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Lethbridge Herald Newspaper Archives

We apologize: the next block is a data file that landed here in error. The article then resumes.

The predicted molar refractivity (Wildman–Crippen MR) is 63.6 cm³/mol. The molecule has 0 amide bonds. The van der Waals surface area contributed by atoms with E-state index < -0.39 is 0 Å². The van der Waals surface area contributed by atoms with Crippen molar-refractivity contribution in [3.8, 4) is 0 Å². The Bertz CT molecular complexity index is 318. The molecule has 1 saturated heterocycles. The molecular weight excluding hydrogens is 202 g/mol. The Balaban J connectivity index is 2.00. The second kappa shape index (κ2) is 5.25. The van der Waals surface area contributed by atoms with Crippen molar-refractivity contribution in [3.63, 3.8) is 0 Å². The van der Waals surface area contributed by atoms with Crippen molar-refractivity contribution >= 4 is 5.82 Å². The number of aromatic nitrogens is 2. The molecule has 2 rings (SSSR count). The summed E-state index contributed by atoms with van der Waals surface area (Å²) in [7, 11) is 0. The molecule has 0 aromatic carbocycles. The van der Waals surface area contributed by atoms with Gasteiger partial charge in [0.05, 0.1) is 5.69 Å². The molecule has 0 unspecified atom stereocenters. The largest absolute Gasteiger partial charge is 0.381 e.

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Lethbridge Herald, The (Newspaper) - October 16, 1973, Lethbridge, Alberta 6 LETHBHIDQE HERALD TIMMiy, UCIODtr ID, Ask Andy Andy sends a seven-volume set of The Chronicles of Nar- nia to Ian Seal, age 10, of I uskm, B C Canada, for his question What do the words on the Canadian Shield mean9 The Canadian Shield is centred in Canada's Coat of Arms The words that go with it are the National written in gold letters on a graceful blue ribbon They are A MARI USQUE AD MARE Translated from Latin into the English Language they mean "From Sea to Sea" and refer to the Great Dominion that stretches from the Atlan- tic to the Pacific Oceans It is usual for all countries to have handsome national emblems But Canada's Shield and Coat of Arms are more handsome than most What's more, they portray many details of Canada's past and present history The Shield bears the royal arms of England and Scotland, Ireland and France It is supported on either side by a golden lion holding a Union Jack and a white unicorn holding the Fleur-de-Lis Below the color- ful arms is a graceful group of three Canadian red maple leaves asked by child- ran of Herald readers should be mailed to Ask Andy, P.O. Box. 765, Huntlngton Beach, California 92648. (Copyright Chronicle Publishing Co. 1973) Bridge results Ladies Wed Afternoon D.B.C. Sept. 26 1 and 2 Nilsson with Irma Shaw 3 Helen Foss Hamilton Wed. Evening D.B.C. Sept. 26. N S 1 Byron Nilsson and K L Waters, 2 John Lebeau and Mark Yoshihara 3 Ross Miron and Jim Anderson E W 1 David Miron and H C Ko, 2 R J Thielenand W .J EHert 3 Terry Michaehs and Doris Michaehs Novice Game Sept. 26. 1 Mary Ward and Irene Marcinko, 2 Kay Strome and Audrey Scott 3 Harold Perry and Neil McDonald Thursday Night D B C Sept. 27 Fun with figures By J A H HUNTER Each dmstinct letter in this addition stands for a par- ticular but different digit Some think it fun some don t' But what exactly do you make of MASH? (Answer tomorrow) Yesterday s answer Ted took 28 cards including seven black Mr Hunter answers all letters ideas welcomed. N S 1 Ken Oliver and Richard Spackman, 2 J C Landeryou and M J Grant, 3 Nick Patson and Louine Smith EW 1 B C Evans and Muriel Barrow, 2 Dan Junsich and Tony Kireef, 3 Doris Michaehs and Gloria Hummel Friday Night D.B.C. Sept 28 Club Tournament playing for the Lou Wyhe Trophy In- dividual Winner 1 David Miron, 2 K L Waters, 3 Helen Foss Ladies Wed Afternoon D B C Oct 3. NS 1 M J Grant and Bet- ty Landeryou 2 Irma Shaw and Willa Waters, 3 Mary Rath and Helen Lawrence E W 1 Hazel Runge and Jean Murphy 2 Peg McCann and Nellie McNabb 3 Pauline Premachuk and Edna Olafson Hamilton Wed. Evening DBC Oct 3 N S 1 Rose Junsich and Roy McKenzie, 2 Wilma Winter and Nick Patson, 3 Del and Jean Lowenberg EW 1 J P Lodermeier and M F Angyal 2 Tony Kireef and Dan Junsich 3 Neil Van Seters and Betty Palmer Novice Game Oct 3 1 Irene Marcinko and Mary Ward, 2 Audrey Scott and Marian Haworth 3 Mr and Mrs William Kwiczak Thursday Night D.B C Oct 4 N S 1 John Maegaard and Betty Palmer, 2 Mike Gnsak and Peg McCann, 3 Jim Anderson and Ross Miron EW 1 D E Michaehs and Bill Zumstem, 2 Mr and Mrs Byron Nilsson, 3 Ruth Chapman and Igor Bikov Goren on Bridge BY CHARLES H GOREN c TM Chicjfo Tribune Both vulnerable South deals NORTH A Q6 V K7 0 985 KJ9542 WEST EAST A3 A JS4 Q 10632 J 8 OQJ106 07432 if 10 73 A Q 8 6 SOUTH A K 10 9872 A 9 5 4 0 AK Void The bidding South West North East 2 A Pass 3 Pass 3 A Pass 4 A Pass 6 A Pass Pass Pass Opening lead Queen of 0 Don't send a boy to do a man's job The potential saving in labor costs will rarely be enough to compen- sate for possible failure to accomplish the task South's hand was worth 22 points With only four poten- tial losers and a good seven- card suit, a forcing two-bid was the correct action had the values for a positive response, and his rebid of four spades at his second turn was well chosen doubleton queen should prove adequate support for a suit that has been freely re- bid Despite the fact that he is void in his partner's suit, South did well when he 111 ABNER leaped to slam Unless all his partner's values were in clubs there had to be a fair play for twelve tricks After a diamond attack, declarer could see no diffi- culty ahead He won in his own hand, cashed the king and ace of hearts and ruffed a heart with dummy's low trump Unfortunately, East overruffed with the jack and returned a trump, and de- clarer was stranded with a heart loser and nowhere to put it Down one South's play was rather less exact than his bidding He should have realized that there was the danger of an overruff in hearts and taken the necessary evasive meas- ures Consider what would hap- pen had declarer ruffed the third round of hearts with the queen of trumps' East can only discard, and the six of trumps remains in dum- my Declarer can get back to his hand with his remain- ing diamond honor and lead his last heart, ruffing with the six East can overruff with the only trump missing that is higher than the that would be the defenders' only trick. Declarer would regain the lead no matter what East returns, draw the outstand- ing trumps and claim the balance of the tricks Not even a 4-0 trump split would bother him Your horoscope By Jeane Dixon bj chirlis schul; WEDNESDAY, OCT. 17 Your birthday today: Finds you exploring fresh areas of personal conquest, im- provement, achievement, with fair to rather good results Now is the time to touch base, get a sure feel of your own strength and characteristics, and to come up with a fresh formula for your daily living, a new approach to working con- ditions Today's natives tend to dwell on ideas ahead of the existing circumstances ARIES (March 21-Aprll Work routines encounter natural limitations Clear up what was started before you diversify by bringing in sidelines Home life is more cheerful, although uneventful TAURUS (April 20-May As you get into the day's ac- tivities, your powers of concentration respond Long journeys run into fortunate coincidences, short travels the contrary GEMINI (May 21-June Being unsure of which of several courses to follow is normal now While you sort things out for yourself, it is unwise to offer explanations or apology for recent events CANCER (June 21-July 22) Try forgiving, even when it's unlikely you'll forget Go into budgets and other accounts, get a better perspective on where you are Investments are purely speculative at best LEO (July 23-Aug. Make use of every break in the rush of the day Attend to your own special needs and personal welfare Disagreements left over from recent past ought to be recon- ciled, at almost any cost VIRGO (Aug. 23-Sept. You are not apt to settle for second-best, although in some respects there are subtle ad- vantages available Make it a full day of normal action Try to please those you love LIBRA (Sept. 23-Oct. Some current issue comes to the put-up or shut-up phase today You may as well lay all your story on the line, let the details stand for themselves, and be done with it SCORPIO (Oct. 23-Nov. With a straight face, various people who owe you little or nothing make special advan- tages available to you, while those who are indebted to you look the other way Forgive them SAGITTARIUS (Nov. 22- Dec. Move briskly to pick up the pieces, collect what may be yours, correct any ex- cess (yesterday could have tilted some balances) Thoughtless propositions deserve refusal CAPRICORN (Dec. 22-Jan. Be content to hold the line, accepting steady routine as a constructive course If there is anything you want and need to put out of your life, a way to do so may occur to you AQUARIUS (Jan. 20-Feb. Aside from your tendency to upset sensitive people, this is a productive day Health and its care are worthwhile subjects Share your under- standing and benefits with others PISCES (Feb 19-March Another round of tried and true operations with familiar methods well selected and properly an- nounced, makes for a good day of simple pleasure and sound achievement (1973, The Chicago Tribune) I GET SICK RIPIN6 TO COME HOME EVEN IF I SHORT RIBS by fnnk o'liul I ALWAYS UKETO LEAVE MVS6LF UTTIE REMINDERS WHEN I'M ON A BLONDIE by chic young VOU COMPLETELY BOTCHED TMIS BUMPTOrvl CONTRACT BUT BOSS EVERYTHING IM THERE WAS YOUP? IDEA ABSOLUTELY, f THIS LOOKS BETTER I THOUGHT 7 BEETLE BAILEY by mort walker Lawrence Lamb M.D. I ASKED TOU TO DRAW ME SOME DOTS, DIDN'T T AND WMAT BLACK KNOW MAKES you THINK, DOESN'T MAKES ME TH-INK ME SAVE ME A BLACK PENCIL. JOBf WMKfle %D DEAR DR LAMB I'm writing you m hopes you may be able to offer some advice to one who is suffering from lead poisoning This lady has been under treatment for about two years, and the doctors tell her there is nothing they can do She lives in a small town in the Midwest and has been treated by doctors there She has heard this condition has been treated successfully by a doctor in California but doesn't know whether or not she should try to go there at considerable expense having such little information Any advice you might offer will be greatly appreciated DEAR READER There is no reason she can't be treated in her own com- munity Mild or moderate lead poisoning in adults is not difficult to treat anymore There are two principles Get the patient away from the source of the poison, for ex- ample, children away from lead paint that they may be picking off the walls The se- principle is to eliminate any of the accumulated stores of lead in the body The drug of choice to eliminate lead is called Penicillamme It combines with the lead and eliminates it through the kidneys In the course of two years, if your friend has been treated ade- quately, the excess lead should long since have been removed from her body Penicillamme can be taken by mouth for long periods of time Lead poisoning can cause damage to the body This includes damage to the nerves, including the brain and muscles The damage that is left cannot be cured by the medicine I mentioned The treatment here is directed to what can be accomplished to restore function to damaged structures, be that nerves, eyes or muscles There is no magic cure for that either Many of these problems are treated by rehabilation methods These are common- ly available in larger medical centres So, I can't believe your fnend is going to gain much by going on a long trip away from home for something that is most surely available in her home state If she wants a consultation on her problem have her ask her family doc- tor to refer her to the nearest university medical centre The centre in her state is a good one Patients looking for a solu- tion to what seems to be an unsolvable medical problem can always ask their family doctor for a referral to their neaiest university medical centre There just isn t very much known in medicine that each one of these centres haven t heard about or are not skilled in doing I know patients get medical advice from all levels of medical skill medical doctors, os- teopaths, chiropractors, nurses, next door neighbors, the mailman and even medical columns Considering all of these possibilities, if your problem isn't resolved, I don't think you can go wrong by insisting, whatever the source of your medical advice, that you be referred to the nearest univer- sity medical centre for evaluation If your source won't help you, you can write to the university medical centre and ask them for a recommendation for medical evaluation closer to your home, or how to be seen This is much better than chasing across the nation on rumor and hearsay advice (Newspaper Enterprise Assn.) Send your questions to Dr. Lamb, in care of this new- spaper, P 0. Box 1551, Radio City Station, New York, N Y 10019 For a copy of Dr. Lamb's booklet on low blood sugar, send 50 cents to the same address and ask for "Blood Sugar" booklet. Flashback By THE CANADIAN PRESS Oct. 16, 1973 The RCMP patrol vessel St Roch reached Vancouver after an 86-day voyage from Halifax through the Northwest Passage 29 years ago today in 1944 It became the first vessel to have sailed through the crossing in both directions In 1940 the ship had left Vancouver reaching Halifax two years later after spending two winters locket! in Arctic ice cipp HAGAR THE HORRIBLE TOJ our oFAiEf J HAVE- A ARCHIE by bob montina ARE VOU BLUSHING OR IS THAT STILL YOUR SUMMER SUNBURN2 I. I JUST WANTED TO SAY... THAT'S A LOVELY.. WHITE. DOES IT BOTHER YOU ...IF I SIT ON YOUR HI AND LOIS by dik browne WHAT'S ZERO PLUS ZERO? TUMBLEWEEDS SO, LOTSA LUCK, YOU'RE RESIGNING FROM 7ME TRI0E TO BECOME AN INTERNATIONAL CELEPRITYJ ANP WHAT PRAY VOU THINK YOU'RE QUAMFIEP TO AN INTERNATIONAL CELEBRITY? TTOAPUi-ATION HC.LL STRANGLE 71O0KATH IN FRONT -XWO THf. rVAUDlRNCS- 16-It, BUGS BUNNY SREAT MEAL, PORKY AND I PETUNIA... i LANNING TO HAVE A CANPLEUI6HT PINNER... ALONE! WELL, KIPS, HATS T' EAT AN' RUN, BUT I SOT THINGS T' DO! VOU KNOW, BUSS, YOU'VE SOT TO BE THE WOKUP'S ILL-MANNEREP, OBNOXIOUS OVER- KING EVERYBODY OUSMTA 0E AT ;